The NBA Draft is under a month away, which means NBA Draftmas is back. Each day the Game Haus will review a team’s past season, their team needs and targets. We will start off with the team that has the number one overall pick, the Phoenix Suns.
Phoenix had the worst record in the NBA at 21-61 this season and were able to win the 2018 NBA Draft Lottery. They are a long way from competing in the Western Conference but have some nice young pieces to build for the future.
The Suns have a star in Devin Booker, who averaged 24.9 points per game and also helped create for his teammates from the shooting guard position with 4.7 assists per game. With their next leading scorers being T.J. Warren (19.6 ppg) and Josh Jackson (13.1 ppg), they are set on the win for years to come.
This season the Suns traded away Eric Bledsoe and now need to replace him. They did trade for Elfrid Payton, but his career hasn’t come to fruition yet. With time he could be a solid starting point guard for the Suns, but he currently isn’t under contract for the 2018-2019 season, as their is a club option that needs to be picked up. Brandon Knight returns next season as the teams highest paid player. He can run the point and score in bunches when given the opportunity (proven in his 2015-16 campaign in Phoenix). Phoenix however still may want to improve the point guard position in this draft.
The interior play of the Suns has not been great, with a lot of aging veterans and young draft picks that haven’t worked out. That will be a place that is addressed again in the draft, it’s just a matter of when.
On defense, Phoenix had the worst unit in the league allowing 113.3 points per game. The only major stat where they ranked in the top half of the league as a team (between points allowed, points scored, rebounds and assists), was rebounds per game, in which they ranked 12th.
This team will not likely be a great contender next season but can be vastly improved in the draft.
Phoenix Suns Draft picks and needs
The Suns have four picks in the 2018 NBA Draft.
First round: No. 1, No. 16
Second round: No. 31, No. 59
If the Suns want to compete they need to improve their defense, point guard play and interior play. With the number of picks they have in this draft, Phoenix should be able to address the point guard and interior, although improving the defense could be a long process.
The draft will tell how they feel about Brandon Knight returning to the fold and Payton’s status as the team’s point guard. If they draft a big with their first pick, Knight and Payton will likely still be key parts of the team and its future. If they take a point guard, or rather a play-making player from Real Madrid who needs to have the ball in his hands to be successful, Knight and possibly Payton will likely be traded, as there will be limited minutes for one, if not both, of them.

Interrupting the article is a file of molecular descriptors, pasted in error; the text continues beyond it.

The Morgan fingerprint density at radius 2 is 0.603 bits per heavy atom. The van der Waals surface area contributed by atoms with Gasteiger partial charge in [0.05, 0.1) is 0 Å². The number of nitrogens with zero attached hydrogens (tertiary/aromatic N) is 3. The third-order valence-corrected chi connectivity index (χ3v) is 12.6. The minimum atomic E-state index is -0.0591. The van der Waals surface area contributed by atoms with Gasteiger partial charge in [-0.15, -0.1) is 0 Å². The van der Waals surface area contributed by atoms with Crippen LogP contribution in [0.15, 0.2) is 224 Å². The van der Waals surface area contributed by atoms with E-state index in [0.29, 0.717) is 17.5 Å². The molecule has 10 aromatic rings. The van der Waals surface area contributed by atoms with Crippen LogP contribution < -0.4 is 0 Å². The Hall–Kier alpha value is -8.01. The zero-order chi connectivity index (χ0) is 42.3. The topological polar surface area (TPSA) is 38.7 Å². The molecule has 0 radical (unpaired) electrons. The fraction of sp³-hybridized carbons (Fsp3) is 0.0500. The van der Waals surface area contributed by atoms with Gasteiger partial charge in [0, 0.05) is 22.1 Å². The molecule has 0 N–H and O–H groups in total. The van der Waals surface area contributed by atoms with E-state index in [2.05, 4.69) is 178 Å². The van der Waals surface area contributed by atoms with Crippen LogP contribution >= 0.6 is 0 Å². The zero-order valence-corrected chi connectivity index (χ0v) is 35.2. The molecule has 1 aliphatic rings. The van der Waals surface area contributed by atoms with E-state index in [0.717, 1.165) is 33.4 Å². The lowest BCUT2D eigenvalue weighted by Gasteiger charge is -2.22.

Pick No. 1: DeAndre Ayton, C, Arizona
There is mounting buzz that this pick may be used in a trade to acquire Karl Anthony Towns. If that’s a possibility and not too much more is needed to give up to the Timberwolves, the Suns need to take the deal immediately. These profiles will not predict trades though.
Picking Ayton would immediately improve the interior play of the Suns. He physically dominated college competition with his scoring and rebounding. Ayton can also stretch the floor as he shot 34.3% from deep. Devin Booker has already mentioned that it would be cool to team up with Ayton. Those two could create a great one-two punch for the future. The starting lineup next season could look like this: Knight, Booker, T.J. Warren, Josh Jackson, DeAndre Ayton.
Pick No. 16: Anfernee Simons, PG, USA
Simons is able to go to the NBA Draft after playing a year at a prep school. This is an uncommon route and NBA teams will have to find out if taking the gamble of him not playing against good competition in college, or overseas, is worth it. He would have been one of the best point guards in the freshman class but now gets to take his chance in the pros.
The Suns can take the risk on a point guard like Simons with their second pick because they took Ayton with their first pick and have Knight returning. Simons could sit behind Knight or Payton (or even Tyler Ulis if need be) and learn while picking up spot minutes.
Pick No. 31: Grayson Allen, SG, Duke
Another way that the Suns can improve is their three-point shooting. They ranked last in the league in that category and need to have more shooters as threats so opposing defenses can’t pack in the defense, or just focus on Booker. Spreading the floor would also help take some pressure off of Ayton.
Allen has been the most polarizing figure in college basketball for the last four seasons with his spectacular play and his immaturity. He has tripped players, been a catalyst in a National Championship Duke team and has been a constant player covered in the media. He can play on or off ball but the most important thing is he can stretch the floor, hitting 38% of his shots from three-point range in his college career.
Pick No. 59: Sagaba Konate, PF, West Virginia
Konate can provide some depth for the frontcourt and could benefit from some time in the G-League if he decides to keep his name entered in the draft. He has had a good combine, doing what he does best: blocking shots and rebounding the ball. His measurements are what hurt his stock, as he’s just 6’7,5″ in shoes. At best he’s a bench/role player in the NBA, but getting that late in the second round is welcomed.